Rhonda's work has been shown in her book, "Don't Make Me Go to Town: Ranch Women of the Texas Hill Country," as well as in Photography 414 in Texas.
From her native Louisiana to the American West, From Nepal to Peru to Portugal and points in between, Rhonda Lashley Lopez has been an observer, recording her vision of nature and manmade landscapes and often focusing on the small or hidden details. Rhonda earned her MA in journalism/photojournalism from the University of Texas in Austin and worked as a photographer, writer and editor for newspapers, magazines and other entities. At UT, Rhonda studied with J.B. Colson, Maggie Steber and photo historian Larry Schaaf, and she went on to teach at Schreiner University and Austin Community College.
Rhonda traveled to New York in 2009 to learn platinum/palladium printing on traditional papers as well as on vellum over gold leaf from Dan Burkholder. While studying photo history, she learned to love the luminous look of platinum and platinum/palladium photographs. The process was patented in 1873, and some of Rhondas favorite photographers printed in platinum: Edward S. Curtis, Alfred Stieglitz, Imogen Cunningham, Laura Gilpin.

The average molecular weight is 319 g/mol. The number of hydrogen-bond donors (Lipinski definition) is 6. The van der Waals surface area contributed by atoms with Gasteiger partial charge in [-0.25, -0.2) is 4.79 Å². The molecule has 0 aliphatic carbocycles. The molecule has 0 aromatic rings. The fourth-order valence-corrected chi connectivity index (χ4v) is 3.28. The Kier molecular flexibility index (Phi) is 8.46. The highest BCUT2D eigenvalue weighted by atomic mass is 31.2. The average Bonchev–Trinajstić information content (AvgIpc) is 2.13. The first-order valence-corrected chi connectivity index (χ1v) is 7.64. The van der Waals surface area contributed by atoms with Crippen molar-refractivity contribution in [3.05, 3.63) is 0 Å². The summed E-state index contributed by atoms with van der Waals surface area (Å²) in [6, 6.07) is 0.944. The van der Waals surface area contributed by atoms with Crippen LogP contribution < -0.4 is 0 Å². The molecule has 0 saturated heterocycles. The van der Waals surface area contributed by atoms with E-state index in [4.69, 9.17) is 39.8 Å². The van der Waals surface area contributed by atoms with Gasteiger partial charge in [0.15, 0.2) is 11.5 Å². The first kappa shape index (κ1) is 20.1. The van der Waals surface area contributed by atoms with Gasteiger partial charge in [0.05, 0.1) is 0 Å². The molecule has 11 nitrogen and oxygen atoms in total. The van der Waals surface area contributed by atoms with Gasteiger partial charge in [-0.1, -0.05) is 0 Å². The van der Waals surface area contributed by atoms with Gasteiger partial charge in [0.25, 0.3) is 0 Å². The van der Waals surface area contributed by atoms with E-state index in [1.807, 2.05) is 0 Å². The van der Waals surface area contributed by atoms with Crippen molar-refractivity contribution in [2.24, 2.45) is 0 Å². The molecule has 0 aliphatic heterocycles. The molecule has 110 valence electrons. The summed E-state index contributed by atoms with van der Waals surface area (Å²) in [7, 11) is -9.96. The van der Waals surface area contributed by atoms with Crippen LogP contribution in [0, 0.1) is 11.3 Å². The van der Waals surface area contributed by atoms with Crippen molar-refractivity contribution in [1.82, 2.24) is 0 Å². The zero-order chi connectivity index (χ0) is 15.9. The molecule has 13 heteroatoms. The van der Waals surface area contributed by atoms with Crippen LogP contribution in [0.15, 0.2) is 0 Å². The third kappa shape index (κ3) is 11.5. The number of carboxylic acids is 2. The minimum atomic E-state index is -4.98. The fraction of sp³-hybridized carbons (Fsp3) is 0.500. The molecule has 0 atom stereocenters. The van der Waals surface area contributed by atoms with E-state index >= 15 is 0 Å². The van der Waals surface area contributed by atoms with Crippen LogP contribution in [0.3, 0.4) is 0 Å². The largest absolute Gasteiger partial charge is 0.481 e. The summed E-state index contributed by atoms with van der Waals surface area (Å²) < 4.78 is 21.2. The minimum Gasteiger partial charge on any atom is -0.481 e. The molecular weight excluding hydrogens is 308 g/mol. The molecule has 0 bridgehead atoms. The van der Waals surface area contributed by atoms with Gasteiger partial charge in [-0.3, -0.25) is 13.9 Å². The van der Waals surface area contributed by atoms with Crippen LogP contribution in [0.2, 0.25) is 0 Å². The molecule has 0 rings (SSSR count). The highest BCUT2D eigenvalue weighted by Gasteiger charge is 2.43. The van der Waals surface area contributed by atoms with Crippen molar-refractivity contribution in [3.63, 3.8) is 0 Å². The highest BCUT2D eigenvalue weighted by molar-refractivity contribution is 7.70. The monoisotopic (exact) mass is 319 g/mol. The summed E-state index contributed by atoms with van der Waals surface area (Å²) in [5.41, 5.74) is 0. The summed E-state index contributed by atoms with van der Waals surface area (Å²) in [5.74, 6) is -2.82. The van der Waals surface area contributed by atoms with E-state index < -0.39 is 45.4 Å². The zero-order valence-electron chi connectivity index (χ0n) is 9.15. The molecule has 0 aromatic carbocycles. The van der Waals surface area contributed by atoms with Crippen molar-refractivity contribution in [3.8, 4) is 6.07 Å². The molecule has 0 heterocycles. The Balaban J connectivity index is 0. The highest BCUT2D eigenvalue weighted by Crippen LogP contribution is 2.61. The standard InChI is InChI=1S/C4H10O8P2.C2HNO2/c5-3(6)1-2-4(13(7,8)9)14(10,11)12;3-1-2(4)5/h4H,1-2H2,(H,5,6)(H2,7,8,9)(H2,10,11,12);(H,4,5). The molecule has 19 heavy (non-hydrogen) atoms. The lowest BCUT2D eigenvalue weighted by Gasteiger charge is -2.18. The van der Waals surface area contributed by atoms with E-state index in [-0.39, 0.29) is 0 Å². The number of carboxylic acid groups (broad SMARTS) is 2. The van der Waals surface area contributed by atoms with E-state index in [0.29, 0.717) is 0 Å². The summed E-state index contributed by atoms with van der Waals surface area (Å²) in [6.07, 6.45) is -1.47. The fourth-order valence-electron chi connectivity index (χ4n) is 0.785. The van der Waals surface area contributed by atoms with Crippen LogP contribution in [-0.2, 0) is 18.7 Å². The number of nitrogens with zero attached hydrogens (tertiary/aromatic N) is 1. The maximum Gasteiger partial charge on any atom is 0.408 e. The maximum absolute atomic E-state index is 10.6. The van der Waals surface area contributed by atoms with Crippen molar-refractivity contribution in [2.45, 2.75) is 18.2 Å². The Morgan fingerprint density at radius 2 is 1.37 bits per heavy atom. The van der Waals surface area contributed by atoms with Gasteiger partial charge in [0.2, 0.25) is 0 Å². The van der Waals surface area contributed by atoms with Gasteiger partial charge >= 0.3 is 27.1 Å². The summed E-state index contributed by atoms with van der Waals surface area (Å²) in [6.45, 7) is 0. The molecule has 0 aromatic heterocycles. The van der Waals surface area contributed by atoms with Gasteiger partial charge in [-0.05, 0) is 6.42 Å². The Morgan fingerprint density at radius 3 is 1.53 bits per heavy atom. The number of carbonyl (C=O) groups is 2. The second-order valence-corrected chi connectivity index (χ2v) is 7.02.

She fell in love with the process, which involves making negatives, mixing the platinum and palladium with other chemicals in the darkroom, brushing them on the paper, then exposing the paper and negative under a UV light and then "developing" and clearing the paper in various baths. After the prints dry, the gold leaf is applied to the back so that the gold shimmers through the light parts of the photograph. Every print is handmade, unique, and truly a labor of love.
Rhonda currently prints images she shot with both film and digital cameras, edits all the images in Photoshop, and then prints the large negatives for contact printing. Rhonda enjoys combining images with words so much that she writes about every photograph she makes.
Artist's Statement "I currently shoot with Nikon D3s, an Olympus OM-D E-M1 and an iPhone. I have never felt photography is about the equipment, but about the heart and mind of the photographer and a willingness to slow down and really look at the world."